Linked by theosib on Sun 14th Feb 2010 10:45 UTC
Linux

Recently, I bought a pair of those new Western Digital Caviar Green drives. These new drives represent a transitional point from 512-byte sectors to 4096-byte sectors. A number of articles have been published recently about this, explaining the benefits and some of the challenges that we'll be facing during this transition. Reportedly, Linux should unaffected by some of the pitfalls of this transition, but my own experimentation has shown that Linux is just as vulnerable to the potential performance impact as Windows XP. Despite this issue being known about for a long time, basic Linux tools for partitioning and formatting drives have not caught up.

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geez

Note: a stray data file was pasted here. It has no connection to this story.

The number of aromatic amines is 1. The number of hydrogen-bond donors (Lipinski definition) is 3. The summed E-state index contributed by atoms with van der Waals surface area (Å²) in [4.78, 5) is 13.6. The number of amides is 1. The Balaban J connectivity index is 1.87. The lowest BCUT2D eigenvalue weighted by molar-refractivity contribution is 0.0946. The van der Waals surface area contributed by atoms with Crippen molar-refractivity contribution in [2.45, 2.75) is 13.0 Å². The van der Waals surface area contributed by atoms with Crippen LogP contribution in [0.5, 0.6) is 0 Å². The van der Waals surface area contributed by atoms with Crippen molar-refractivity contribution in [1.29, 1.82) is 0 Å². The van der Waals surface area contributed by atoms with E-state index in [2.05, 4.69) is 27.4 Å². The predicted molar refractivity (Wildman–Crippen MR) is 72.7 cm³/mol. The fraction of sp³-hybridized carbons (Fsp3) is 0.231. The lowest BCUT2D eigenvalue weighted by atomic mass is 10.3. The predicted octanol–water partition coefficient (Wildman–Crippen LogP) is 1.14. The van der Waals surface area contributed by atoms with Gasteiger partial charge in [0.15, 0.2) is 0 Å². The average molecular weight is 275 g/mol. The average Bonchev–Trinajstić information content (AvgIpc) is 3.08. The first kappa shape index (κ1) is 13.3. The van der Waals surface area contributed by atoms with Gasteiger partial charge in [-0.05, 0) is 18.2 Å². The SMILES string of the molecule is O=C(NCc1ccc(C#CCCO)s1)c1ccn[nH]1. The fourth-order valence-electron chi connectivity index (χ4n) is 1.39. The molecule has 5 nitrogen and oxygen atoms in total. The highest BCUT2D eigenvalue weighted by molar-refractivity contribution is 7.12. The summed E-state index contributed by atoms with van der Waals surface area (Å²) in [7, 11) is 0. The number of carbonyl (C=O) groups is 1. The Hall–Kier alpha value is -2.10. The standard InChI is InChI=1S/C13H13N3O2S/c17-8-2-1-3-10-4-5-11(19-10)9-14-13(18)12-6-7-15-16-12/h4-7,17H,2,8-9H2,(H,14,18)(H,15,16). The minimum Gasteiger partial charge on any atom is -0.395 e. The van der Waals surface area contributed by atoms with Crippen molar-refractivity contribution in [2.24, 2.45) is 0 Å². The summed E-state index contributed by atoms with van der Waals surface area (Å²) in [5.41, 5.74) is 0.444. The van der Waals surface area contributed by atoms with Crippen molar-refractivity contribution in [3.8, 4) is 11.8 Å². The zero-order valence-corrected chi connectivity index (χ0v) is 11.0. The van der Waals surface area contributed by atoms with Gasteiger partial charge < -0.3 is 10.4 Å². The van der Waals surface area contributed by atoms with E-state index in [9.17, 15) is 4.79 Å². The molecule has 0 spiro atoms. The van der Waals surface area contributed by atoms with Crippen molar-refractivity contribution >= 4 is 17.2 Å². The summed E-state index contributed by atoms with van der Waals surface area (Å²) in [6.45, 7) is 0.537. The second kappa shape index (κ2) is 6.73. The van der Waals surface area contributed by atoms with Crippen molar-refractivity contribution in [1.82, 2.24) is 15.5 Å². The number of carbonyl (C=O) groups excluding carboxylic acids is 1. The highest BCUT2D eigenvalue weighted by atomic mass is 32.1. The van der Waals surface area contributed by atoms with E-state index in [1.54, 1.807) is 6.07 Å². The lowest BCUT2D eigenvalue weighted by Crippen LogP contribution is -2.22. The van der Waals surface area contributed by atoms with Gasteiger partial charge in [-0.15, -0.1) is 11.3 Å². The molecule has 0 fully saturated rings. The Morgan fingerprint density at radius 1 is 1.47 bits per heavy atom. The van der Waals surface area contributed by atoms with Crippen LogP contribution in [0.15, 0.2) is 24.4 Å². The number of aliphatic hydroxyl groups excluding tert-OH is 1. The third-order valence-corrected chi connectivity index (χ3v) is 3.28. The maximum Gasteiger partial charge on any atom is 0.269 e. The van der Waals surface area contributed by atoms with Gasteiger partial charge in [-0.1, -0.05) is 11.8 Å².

by sj87 on Sun 14th Feb 2010 13:24 UTC
sj87
Member since:
2007-12-16

I did battle with this issue just this morning. I had to manually configure the partitions to both begin and be length of multiples of eight using parted.

I didn't actually suffer of major read/write performance loss, only some random reads made the drive go crazy and very slow. Write speed topped at 70 MB/s, and after setting the partitions well-aligned it has gone up to 80 MB/s.

It has been suggested that WD might internally offset block addresses by 1 so that LBA 63 maps to LBA 64. -- I performed a test that demonstrates that WD has not done this


You're both wrong and wrong. It's a hack mode that can be enabled by connecting pins 7-8 on the HDD. But of course it's not enabled by default, because it would totally screw up every other OS.

Edited 2010-02-14 13:25 UTC

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